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Global Warming

Floor Speech

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Date:
Location: Washington, DC

Mr. INHOFE. Mr. President, it is a little bit humorous to me that we are talking about extending unemployment benefits in the midst of one of the most intense cold fronts in American history. I saw one newscaster yesterday who said: If you are under 40, you have not seen this stuff before. It has to make everyone question--and I am going to tie this together--whether global warming was ever real.

While I know the leftwing media is giving me a hard time for talking about my opposition to the administration's global warming policies when it gets cold outside, I think it is important to point out two things. No. 1, the administration is intentionally ignoring the most recent science around global warming, and No. 2, global warming policies costing between $300 billion and $400 billion a year, along with the rest of the EPA's environmental regulations, are resulting in millions of job losses.

We are talking about extending unemployment benefits, yet it is really jobs we need, and the jobs are being robbed from us by the overregulation that is taking place in the Environmental Protection Agency, and of course, the crown jewel of all of those is cap and trade. When I say $300 billion to $400 billion a year, that would constitute the largest tax increase in American history.

I find that sometimes when we are talking about these large numbers--and I am sure the Presiding Officer agrees with this--it is hard to relate that to everyday people, to our own States, and to how it affects our families. So at the end of each year I get the total number of families in my State of Oklahoma who filed a Federal tax return and I do the math. In this case, it would cost about $3,000 for each family in my State of Oklahoma to pay this tax, this cap-and-trade tax that supposedly will stop us from having global warming.

It is interesting that people now realize this would not stop it. Even if we did something in the United States, it wouldn't affect overall emissions of CO

2, and that is what we are talking about. That is what makes global warming so important to mention as we debate the extension of unemployment benefits.

If we want to improve our employment figures, what we need to do is stop the onslaught of environmental regulations that have come out during this Obama Presidency.

First, let's talk about the global warming issue. It is interesting that we have often seen global warming related to events affected by unseasonable or unusually cold weather. Often, this has occurred whenever Al Gore has been involved in an event. Let me give a couple of examples. In January of 2004, Al Gore held a global warming rally in New York City. It turned out to be what would go down as one of the coldest days in the history of New York City. Three years later, in October of 2007, Al Gore gave a big global warming speech at Harvard University, and it coincided with temperatures that nearly broke Boston's 125-year-old temperature record.

In March of 2009, Speaker of the House Nancy Pelosi was snowed out of a global warming rally in Washington, DC. Because of all the snow, her plane wasn't able to land and they had to cancel her appearance at the event.

A year later, in March of 2010, the Senate Environment and Public Works Committee had to cancel a hearing entitled ``Global Warming Impacts in the United States'' due to a major snowstorm. At that time, I was the ranking member of that committee, and they were all geared up, ready to have this big hearing, and they couldn't do it because of a major snowstorm. That was in 2010. So this has been going on now every year going back to 2010.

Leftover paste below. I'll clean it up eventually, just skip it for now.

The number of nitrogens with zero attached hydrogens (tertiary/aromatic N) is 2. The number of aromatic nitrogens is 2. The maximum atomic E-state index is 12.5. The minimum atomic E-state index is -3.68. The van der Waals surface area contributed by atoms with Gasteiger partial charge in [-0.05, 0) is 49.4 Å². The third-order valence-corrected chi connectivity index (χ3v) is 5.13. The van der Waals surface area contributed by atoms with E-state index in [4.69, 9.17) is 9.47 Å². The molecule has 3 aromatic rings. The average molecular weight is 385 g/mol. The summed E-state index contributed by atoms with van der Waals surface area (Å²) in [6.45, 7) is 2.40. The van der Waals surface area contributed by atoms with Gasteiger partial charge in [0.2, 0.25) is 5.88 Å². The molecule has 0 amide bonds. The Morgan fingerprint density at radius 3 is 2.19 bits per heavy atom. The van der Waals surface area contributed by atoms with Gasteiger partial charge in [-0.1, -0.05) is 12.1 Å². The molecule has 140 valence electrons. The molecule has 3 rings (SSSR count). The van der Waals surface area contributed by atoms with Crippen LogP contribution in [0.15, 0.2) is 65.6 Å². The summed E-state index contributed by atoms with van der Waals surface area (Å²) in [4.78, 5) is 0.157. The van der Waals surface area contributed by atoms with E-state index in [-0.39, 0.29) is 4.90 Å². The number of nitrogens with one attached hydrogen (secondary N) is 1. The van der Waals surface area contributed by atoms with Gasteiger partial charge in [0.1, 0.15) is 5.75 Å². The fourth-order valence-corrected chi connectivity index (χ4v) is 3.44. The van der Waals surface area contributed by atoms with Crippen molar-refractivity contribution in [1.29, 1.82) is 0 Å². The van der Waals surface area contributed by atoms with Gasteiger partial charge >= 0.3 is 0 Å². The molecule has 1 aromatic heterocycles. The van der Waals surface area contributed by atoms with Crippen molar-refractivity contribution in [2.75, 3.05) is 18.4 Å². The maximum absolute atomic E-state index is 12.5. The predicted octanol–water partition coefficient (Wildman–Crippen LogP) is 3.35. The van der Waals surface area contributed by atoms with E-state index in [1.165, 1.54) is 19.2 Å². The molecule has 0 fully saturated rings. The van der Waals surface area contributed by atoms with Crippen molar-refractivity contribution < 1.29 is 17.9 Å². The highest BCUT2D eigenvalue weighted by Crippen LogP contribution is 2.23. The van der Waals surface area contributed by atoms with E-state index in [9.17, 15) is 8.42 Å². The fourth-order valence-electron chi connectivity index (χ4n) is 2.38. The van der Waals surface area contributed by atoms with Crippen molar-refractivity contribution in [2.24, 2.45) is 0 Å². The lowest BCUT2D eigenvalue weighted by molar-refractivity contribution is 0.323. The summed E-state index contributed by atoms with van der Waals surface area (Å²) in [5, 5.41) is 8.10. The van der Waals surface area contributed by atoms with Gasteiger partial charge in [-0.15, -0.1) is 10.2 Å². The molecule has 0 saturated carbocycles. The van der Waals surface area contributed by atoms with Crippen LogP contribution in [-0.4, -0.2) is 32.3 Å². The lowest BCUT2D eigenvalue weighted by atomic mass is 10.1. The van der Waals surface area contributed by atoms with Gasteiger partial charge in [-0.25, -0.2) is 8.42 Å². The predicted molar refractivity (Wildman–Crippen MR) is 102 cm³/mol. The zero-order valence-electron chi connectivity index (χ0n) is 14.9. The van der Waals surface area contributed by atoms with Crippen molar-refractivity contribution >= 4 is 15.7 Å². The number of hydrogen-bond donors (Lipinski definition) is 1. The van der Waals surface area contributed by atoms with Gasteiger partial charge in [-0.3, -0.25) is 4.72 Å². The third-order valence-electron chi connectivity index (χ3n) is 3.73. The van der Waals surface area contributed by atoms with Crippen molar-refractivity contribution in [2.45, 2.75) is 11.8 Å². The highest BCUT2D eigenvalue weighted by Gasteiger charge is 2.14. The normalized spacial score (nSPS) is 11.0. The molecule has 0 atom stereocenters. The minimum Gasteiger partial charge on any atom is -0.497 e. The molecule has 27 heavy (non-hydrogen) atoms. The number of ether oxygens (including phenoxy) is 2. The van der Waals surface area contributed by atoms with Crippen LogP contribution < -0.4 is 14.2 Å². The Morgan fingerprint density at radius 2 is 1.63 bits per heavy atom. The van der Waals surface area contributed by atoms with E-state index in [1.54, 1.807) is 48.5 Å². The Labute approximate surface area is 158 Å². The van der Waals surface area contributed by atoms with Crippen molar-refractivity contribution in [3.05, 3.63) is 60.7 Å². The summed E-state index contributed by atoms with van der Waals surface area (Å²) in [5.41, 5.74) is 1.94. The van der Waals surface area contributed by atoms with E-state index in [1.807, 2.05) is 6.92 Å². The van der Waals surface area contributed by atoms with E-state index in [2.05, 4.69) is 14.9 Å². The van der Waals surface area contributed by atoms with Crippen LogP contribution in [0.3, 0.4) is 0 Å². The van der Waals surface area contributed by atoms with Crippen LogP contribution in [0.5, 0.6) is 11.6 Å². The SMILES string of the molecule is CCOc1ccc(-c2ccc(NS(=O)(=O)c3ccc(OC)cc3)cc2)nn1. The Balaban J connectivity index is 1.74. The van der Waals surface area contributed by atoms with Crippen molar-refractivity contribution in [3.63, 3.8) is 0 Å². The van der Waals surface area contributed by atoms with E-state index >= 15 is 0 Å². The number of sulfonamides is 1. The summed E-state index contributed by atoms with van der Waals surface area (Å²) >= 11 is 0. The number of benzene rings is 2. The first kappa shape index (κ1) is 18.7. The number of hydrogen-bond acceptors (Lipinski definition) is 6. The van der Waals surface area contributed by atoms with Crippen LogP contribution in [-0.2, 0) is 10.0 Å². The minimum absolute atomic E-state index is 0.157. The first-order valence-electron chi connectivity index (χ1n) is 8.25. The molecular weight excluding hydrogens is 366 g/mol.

Just last year, in July of 2013, a cruise liner that was chartered to discuss the impact of global warming planned to sail through the Northwest Passage of the Arctic but got stuck because the passage was full of ice. Now, more on that in a minute. In that same month, Al Gore had an event in Chicago training people about global warming but was greeted with the coldest temperatures in 30 years.

A lot of folks, even in the last day, have said that just because there are cold temperatures does not mean global warming has stopped. Most alarmists will, however, correct you that it's no longer global warming, but instead, climate change. Increases in temperature still matter. In a November 2013 Executive order, the President implemented new climate change policies--very expensive ones; large tax increases--stating that ``excessively high temperatures'' are ``already'' harming natural resources, economies, and public health nationwide. In other words, he's implementing his climate change policies because of rising temperatures, otherwise known as global warming.

So temperatures falling and really cold days do matter. It does matter when the ice caps are growing and temperature increases pause for 15 years. And that is what has happened for the last 15 years. If global warming is not happening, then there is no need for the ensuing policies--whether you call it global warming or anything else.

Monday was a cold day. At one point, the temperature average in the country was 12.8 degrees. In Chicago, it was 16 degrees below zero. That broke the record that was set way back in 1884, when it was 14 degrees below zero. This made Chicago colder than even the South Pole at the same moment, where it was only 11 degrees below zero.

Just this week, down at the South Pole, a number of ships were stuck in the ice, even though it is in the middle of the summer down there. This was all over the news, and for good reason.